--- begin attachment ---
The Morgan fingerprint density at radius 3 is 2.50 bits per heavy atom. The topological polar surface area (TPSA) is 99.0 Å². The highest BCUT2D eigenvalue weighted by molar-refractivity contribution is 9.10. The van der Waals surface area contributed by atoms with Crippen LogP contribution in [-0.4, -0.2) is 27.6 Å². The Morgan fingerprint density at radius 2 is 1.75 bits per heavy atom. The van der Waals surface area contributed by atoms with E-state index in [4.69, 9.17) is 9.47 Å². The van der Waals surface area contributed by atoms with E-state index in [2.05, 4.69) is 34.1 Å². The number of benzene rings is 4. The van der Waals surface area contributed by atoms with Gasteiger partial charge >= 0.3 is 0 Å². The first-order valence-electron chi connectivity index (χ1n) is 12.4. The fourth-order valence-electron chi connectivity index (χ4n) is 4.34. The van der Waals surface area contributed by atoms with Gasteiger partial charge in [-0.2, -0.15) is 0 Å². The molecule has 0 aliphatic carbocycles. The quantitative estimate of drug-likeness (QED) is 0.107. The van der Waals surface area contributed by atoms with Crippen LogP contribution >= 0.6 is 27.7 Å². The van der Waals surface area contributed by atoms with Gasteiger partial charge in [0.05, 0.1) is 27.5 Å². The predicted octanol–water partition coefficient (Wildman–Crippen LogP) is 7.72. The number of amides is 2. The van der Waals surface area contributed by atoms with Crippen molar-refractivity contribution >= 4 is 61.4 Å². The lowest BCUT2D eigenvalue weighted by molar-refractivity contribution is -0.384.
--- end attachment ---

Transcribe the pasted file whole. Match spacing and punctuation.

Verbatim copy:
The Morgan fingerprint density at radius 3 is 2.50 bits per heavy atom. The topological polar surface area (TPSA) is 99.0 Å². The highest BCUT2D eigenvalue weighted by molar-refractivity contribution is 9.10. The van der Waals surface area contributed by atoms with Crippen LogP contribution in [-0.4, -0.2) is 27.6 Å². The Morgan fingerprint density at radius 2 is 1.75 bits per heavy atom. The van der Waals surface area contributed by atoms with E-state index in [4.69, 9.17) is 9.47 Å². The van der Waals surface area contributed by atoms with E-state index in [2.05, 4.69) is 34.1 Å². The number of benzene rings is 4. The van der Waals surface area contributed by atoms with Gasteiger partial charge >= 0.3 is 0 Å². The first-order valence-electron chi connectivity index (χ1n) is 12.4. The fourth-order valence-electron chi connectivity index (χ4n) is 4.34. The van der Waals surface area contributed by atoms with Gasteiger partial charge in [-0.2, -0.15) is 0 Å². The molecule has 0 aliphatic carbocycles. The quantitative estimate of drug-likeness (QED) is 0.107. The van der Waals surface area contributed by atoms with Crippen LogP contribution >= 0.6 is 27.7 Å². The van der Waals surface area contributed by atoms with Gasteiger partial charge in [0.05, 0.1) is 27.5 Å². The predicted octanol–water partition coefficient (Wildman–Crippen LogP) is 7.72. The number of amides is 2. The van der Waals surface area contributed by atoms with Crippen molar-refractivity contribution >= 4 is 61.4 Å². The lowest BCUT2D eigenvalue weighted by molar-refractivity contribution is -0.384.